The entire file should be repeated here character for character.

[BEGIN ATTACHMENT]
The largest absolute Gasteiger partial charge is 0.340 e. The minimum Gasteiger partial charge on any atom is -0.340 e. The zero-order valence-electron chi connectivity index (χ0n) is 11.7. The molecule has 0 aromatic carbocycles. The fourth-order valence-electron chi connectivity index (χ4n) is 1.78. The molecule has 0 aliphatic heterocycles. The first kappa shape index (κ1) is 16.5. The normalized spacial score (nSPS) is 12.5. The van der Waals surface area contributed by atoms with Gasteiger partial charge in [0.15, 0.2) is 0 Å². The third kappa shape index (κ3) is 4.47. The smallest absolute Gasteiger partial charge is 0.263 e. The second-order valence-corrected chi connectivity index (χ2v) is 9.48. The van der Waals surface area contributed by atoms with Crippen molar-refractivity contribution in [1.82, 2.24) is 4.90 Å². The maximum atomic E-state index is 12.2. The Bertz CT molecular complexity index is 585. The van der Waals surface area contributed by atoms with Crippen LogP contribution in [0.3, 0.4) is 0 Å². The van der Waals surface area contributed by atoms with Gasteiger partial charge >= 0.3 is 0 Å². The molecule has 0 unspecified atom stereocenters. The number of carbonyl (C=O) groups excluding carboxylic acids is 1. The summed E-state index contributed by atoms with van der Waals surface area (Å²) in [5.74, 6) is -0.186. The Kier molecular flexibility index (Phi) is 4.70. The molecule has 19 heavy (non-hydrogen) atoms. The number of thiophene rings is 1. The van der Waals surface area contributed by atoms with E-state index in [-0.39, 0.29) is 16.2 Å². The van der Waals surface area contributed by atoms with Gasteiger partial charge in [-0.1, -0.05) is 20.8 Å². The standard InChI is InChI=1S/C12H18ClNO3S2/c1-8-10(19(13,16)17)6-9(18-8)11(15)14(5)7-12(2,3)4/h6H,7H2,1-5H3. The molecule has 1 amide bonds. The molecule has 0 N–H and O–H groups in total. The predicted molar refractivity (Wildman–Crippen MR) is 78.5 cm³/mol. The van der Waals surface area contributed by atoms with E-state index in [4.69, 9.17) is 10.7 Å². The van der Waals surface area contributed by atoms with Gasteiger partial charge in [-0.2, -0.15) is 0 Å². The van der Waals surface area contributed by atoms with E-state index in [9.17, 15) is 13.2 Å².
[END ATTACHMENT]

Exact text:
The largest absolute Gasteiger partial charge is 0.340 e. The minimum Gasteiger partial charge on any atom is -0.340 e. The zero-order valence-electron chi connectivity index (χ0n) is 11.7. The molecule has 0 aromatic carbocycles. The fourth-order valence-electron chi connectivity index (χ4n) is 1.78. The molecule has 0 aliphatic heterocycles. The first kappa shape index (κ1) is 16.5. The normalized spacial score (nSPS) is 12.5. The van der Waals surface area contributed by atoms with Gasteiger partial charge in [0.15, 0.2) is 0 Å². The third kappa shape index (κ3) is 4.47. The smallest absolute Gasteiger partial charge is 0.263 e. The second-order valence-corrected chi connectivity index (χ2v) is 9.48. The van der Waals surface area contributed by atoms with Crippen molar-refractivity contribution in [1.82, 2.24) is 4.90 Å². The maximum atomic E-state index is 12.2. The Bertz CT molecular complexity index is 585. The van der Waals surface area contributed by atoms with Crippen LogP contribution in [0.3, 0.4) is 0 Å². The van der Waals surface area contributed by atoms with Gasteiger partial charge >= 0.3 is 0 Å². The molecule has 0 unspecified atom stereocenters. The number of carbonyl (C=O) groups excluding carboxylic acids is 1. The summed E-state index contributed by atoms with van der Waals surface area (Å²) in [5.74, 6) is -0.186. The Kier molecular flexibility index (Phi) is 4.70. The molecule has 19 heavy (non-hydrogen) atoms. The number of thiophene rings is 1. The van der Waals surface area contributed by atoms with E-state index in [-0.39, 0.29) is 16.2 Å². The van der Waals surface area contributed by atoms with Gasteiger partial charge in [-0.1, -0.05) is 20.8 Å². The standard InChI is InChI=1S/C12H18ClNO3S2/c1-8-10(19(13,16)17)6-9(18-8)11(15)14(5)7-12(2,3)4/h6H,7H2,1-5H3. The molecule has 1 amide bonds. The molecule has 0 N–H and O–H groups in total. The predicted molar refractivity (Wildman–Crippen MR) is 78.5 cm³/mol. The van der Waals surface area contributed by atoms with E-state index in [4.69, 9.17) is 10.7 Å². The van der Waals surface area contributed by atoms with Gasteiger partial charge in [-0.2, -0.15) is 0 Å². The van der Waals surface area contributed by atoms with E-state index in [9.17, 15) is 13.2 Å².